Oecanthus

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Grasshoppers & Allies Supplemental: Tree Crickets (Oecanthus)
© W.P. Armstrong 15 April 2009
Tree crickets belong to the genus Oecanthus in the family Gryllidae. Unlike the large black crickets that occasionally enter houses, these are small brownish or greenish crickets only 13 mm long (1/2 inch) that live among the leaves of trees and shrubs. On warm summer evenings in southern California, they make the familiar chirping sound that fills the night air, as males rub their wings together to attract females. The "song" is produced by frictional movements of roughened veins at the bases of the forewings. Each species has its own characteristic song. The song of O. fultoni and O. rileyi consists of a pulsed, high pitched "treet-treet-treet," while the song of O. californicus and O. argentinus is a continuous trill. The male featured in the following images is one of the latter two species. The audible volume produced by such small insect is remarkable. In fact, it is very difficult to spot the male making this loud sound even when you are standing near its shrub with a flashlight. Like many other animals, the chirping is a prelude to courtship and mating.

Introduction

When most people think of crickets, they are probably referring to the large, black or brown crickets that often enter houses in southern California. This includes the introduced European house cricket (Acheta domesticus) and field crickets of the genus Gryllus. The latter crickets live on the ground in cracks and crevices, and under litter, vegetation and stones. Although they make loud chirping sounds in spring and early summer, they are very different from smaller tree crickets that produce the predominant sounds on warm summer nights. Field crickets can be a nuisance in your home with their annoying, incessant chirping, especially when you are trying to sleep. Like master ventriloquists, it is difficult to locate their origin. They are usually in very inaccessible locations, such as under furniture or appliances. Their presence in the home is considered an omen of good fortune in many parts of the world, and in China they are kept in captivity. Since they are omnivorous, they may nibble and on a variety of foods, including food-stained clothing. They are also fond of beverages, including beer.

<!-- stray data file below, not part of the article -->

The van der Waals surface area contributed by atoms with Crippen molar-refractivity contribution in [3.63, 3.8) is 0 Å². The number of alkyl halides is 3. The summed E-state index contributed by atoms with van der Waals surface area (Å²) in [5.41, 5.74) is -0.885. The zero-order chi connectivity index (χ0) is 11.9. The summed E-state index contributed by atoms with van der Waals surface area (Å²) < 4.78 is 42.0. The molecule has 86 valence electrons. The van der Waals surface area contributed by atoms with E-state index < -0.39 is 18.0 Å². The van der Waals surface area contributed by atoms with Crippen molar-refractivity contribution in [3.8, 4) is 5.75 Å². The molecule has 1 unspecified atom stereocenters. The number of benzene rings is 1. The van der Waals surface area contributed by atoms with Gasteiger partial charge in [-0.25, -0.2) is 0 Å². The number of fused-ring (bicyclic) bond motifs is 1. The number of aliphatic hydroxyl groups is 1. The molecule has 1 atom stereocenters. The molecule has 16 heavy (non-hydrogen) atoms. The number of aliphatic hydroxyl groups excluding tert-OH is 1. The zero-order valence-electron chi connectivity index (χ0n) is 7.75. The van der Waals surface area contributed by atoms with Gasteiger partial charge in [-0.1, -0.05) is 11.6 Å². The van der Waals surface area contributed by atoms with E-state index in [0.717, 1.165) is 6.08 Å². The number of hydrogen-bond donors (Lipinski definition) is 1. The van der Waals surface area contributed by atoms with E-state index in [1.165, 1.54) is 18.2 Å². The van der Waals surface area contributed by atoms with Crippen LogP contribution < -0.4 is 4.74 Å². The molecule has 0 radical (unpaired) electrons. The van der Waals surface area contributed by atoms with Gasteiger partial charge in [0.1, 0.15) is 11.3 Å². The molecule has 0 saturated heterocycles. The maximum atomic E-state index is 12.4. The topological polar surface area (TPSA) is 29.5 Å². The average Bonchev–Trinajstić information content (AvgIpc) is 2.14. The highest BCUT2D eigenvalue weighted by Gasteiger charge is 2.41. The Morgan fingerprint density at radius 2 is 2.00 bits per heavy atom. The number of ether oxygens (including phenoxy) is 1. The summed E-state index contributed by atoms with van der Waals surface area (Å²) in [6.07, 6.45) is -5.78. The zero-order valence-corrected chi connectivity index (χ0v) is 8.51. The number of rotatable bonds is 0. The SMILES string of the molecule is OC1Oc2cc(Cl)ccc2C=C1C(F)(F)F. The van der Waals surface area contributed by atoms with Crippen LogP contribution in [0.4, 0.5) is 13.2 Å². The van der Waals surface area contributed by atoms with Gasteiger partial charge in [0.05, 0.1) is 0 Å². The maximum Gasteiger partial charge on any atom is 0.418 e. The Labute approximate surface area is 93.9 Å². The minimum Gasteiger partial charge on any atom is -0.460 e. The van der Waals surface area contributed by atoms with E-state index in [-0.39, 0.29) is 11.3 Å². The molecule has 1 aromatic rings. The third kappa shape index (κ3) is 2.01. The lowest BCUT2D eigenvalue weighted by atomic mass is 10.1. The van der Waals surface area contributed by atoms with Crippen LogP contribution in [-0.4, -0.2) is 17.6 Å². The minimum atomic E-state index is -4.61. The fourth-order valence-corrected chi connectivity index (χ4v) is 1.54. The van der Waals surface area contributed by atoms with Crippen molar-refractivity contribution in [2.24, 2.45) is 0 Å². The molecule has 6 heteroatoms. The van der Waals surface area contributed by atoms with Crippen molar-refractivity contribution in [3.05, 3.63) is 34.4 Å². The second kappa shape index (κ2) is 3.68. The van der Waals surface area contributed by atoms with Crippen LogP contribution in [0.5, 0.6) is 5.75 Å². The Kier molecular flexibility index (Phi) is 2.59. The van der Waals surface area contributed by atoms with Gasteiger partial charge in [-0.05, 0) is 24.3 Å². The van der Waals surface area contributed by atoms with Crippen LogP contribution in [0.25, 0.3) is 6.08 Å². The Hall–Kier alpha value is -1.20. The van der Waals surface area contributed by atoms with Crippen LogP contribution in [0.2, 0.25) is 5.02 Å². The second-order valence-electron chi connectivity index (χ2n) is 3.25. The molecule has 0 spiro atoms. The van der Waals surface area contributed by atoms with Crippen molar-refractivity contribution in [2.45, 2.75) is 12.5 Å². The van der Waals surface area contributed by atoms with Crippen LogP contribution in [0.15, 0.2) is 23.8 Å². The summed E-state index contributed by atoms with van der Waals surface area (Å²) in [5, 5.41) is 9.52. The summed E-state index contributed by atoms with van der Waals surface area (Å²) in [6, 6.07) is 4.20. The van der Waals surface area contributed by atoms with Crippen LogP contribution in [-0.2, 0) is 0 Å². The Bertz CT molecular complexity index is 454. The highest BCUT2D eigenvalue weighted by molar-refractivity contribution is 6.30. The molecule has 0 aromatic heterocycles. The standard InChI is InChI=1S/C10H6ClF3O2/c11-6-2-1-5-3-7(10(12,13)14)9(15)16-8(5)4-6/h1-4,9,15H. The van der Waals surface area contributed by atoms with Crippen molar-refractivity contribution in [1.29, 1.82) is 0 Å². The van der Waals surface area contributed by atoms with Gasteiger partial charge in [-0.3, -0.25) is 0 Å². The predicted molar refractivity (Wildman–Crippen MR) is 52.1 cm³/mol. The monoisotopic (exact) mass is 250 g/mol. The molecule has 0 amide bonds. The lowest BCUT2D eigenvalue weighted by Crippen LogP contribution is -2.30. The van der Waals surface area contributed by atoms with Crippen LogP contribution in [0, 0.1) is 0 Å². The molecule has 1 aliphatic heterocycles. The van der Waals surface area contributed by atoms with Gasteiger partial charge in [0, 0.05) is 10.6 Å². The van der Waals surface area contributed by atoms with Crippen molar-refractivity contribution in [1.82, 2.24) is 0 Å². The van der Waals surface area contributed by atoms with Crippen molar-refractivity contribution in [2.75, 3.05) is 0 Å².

Female field cricket, possibly (Gryllus pennsylvanicus). Note the long ovipositor.


Tree Crickets of the Genus Oecanthus

The following information about tree crickets of the genus Oecanthus is summarized in the outstanding book by Charles L. Hogue entitled Insects of the Los Angeles Basin (1993). Sound in the males is produced by stridulation: The basal edge of one forewing (scraper) is rubbed along a filelike ridge (file) on the ventral side of the other forewing. Both forewings possess a file and scraper. The file is actually an enlarged, roughened vein with numerous transverse ribs. Two vertical files are visible in the above image, one at the base of each forewing. The sound produced is surprisingly loud considering the small size of this insect. This is similar to a wooden cricket which is played by rubbing its toothed underside (file) with a small, wooden mallet or scraper (wooden cricket). Other members of the Orthoptera, including long-horned grasshoppers and katydids (Tettigoniidae) also produce sound by the file and scraper method.